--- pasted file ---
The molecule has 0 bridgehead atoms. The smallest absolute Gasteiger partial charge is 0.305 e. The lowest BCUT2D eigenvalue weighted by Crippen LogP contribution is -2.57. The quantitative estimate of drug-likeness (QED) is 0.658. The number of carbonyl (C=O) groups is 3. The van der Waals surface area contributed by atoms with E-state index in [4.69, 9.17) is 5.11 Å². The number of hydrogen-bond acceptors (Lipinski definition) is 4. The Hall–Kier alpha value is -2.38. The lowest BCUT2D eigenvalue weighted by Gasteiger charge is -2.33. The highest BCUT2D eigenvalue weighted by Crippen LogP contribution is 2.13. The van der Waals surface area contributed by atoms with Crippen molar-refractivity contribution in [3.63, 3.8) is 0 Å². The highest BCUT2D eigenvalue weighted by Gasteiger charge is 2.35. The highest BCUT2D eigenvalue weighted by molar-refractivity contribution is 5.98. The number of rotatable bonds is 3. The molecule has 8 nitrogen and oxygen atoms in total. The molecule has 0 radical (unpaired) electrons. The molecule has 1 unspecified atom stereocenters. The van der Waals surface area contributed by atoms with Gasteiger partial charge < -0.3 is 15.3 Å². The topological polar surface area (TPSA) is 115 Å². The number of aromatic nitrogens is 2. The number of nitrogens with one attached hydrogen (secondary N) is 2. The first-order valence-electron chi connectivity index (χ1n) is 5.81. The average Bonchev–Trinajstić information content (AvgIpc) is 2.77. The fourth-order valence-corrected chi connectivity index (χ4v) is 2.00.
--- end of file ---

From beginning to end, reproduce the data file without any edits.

The molecule has 0 bridgehead atoms. The smallest absolute Gasteiger partial charge is 0.305 e. The lowest BCUT2D eigenvalue weighted by Crippen LogP contribution is -2.57. The quantitative estimate of drug-likeness (QED) is 0.658. The number of carbonyl (C=O) groups is 3. The van der Waals surface area contributed by atoms with E-state index in [4.69, 9.17) is 5.11 Å². The number of hydrogen-bond acceptors (Lipinski definition) is 4. The Hall–Kier alpha value is -2.38. The lowest BCUT2D eigenvalue weighted by Gasteiger charge is -2.33. The highest BCUT2D eigenvalue weighted by Crippen LogP contribution is 2.13. The van der Waals surface area contributed by atoms with Crippen molar-refractivity contribution in [3.63, 3.8) is 0 Å². The highest BCUT2D eigenvalue weighted by Gasteiger charge is 2.35. The highest BCUT2D eigenvalue weighted by molar-refractivity contribution is 5.98. The number of rotatable bonds is 3. The molecule has 8 nitrogen and oxygen atoms in total. The molecule has 0 radical (unpaired) electrons. The molecule has 1 unspecified atom stereocenters. The van der Waals surface area contributed by atoms with Gasteiger partial charge < -0.3 is 15.3 Å². The topological polar surface area (TPSA) is 115 Å². The number of aromatic nitrogens is 2. The number of nitrogens with one attached hydrogen (secondary N) is 2. The first-order valence-electron chi connectivity index (χ1n) is 5.81. The average Bonchev–Trinajstić information content (AvgIpc) is 2.77. The fourth-order valence-corrected chi connectivity index (χ4v) is 2.00.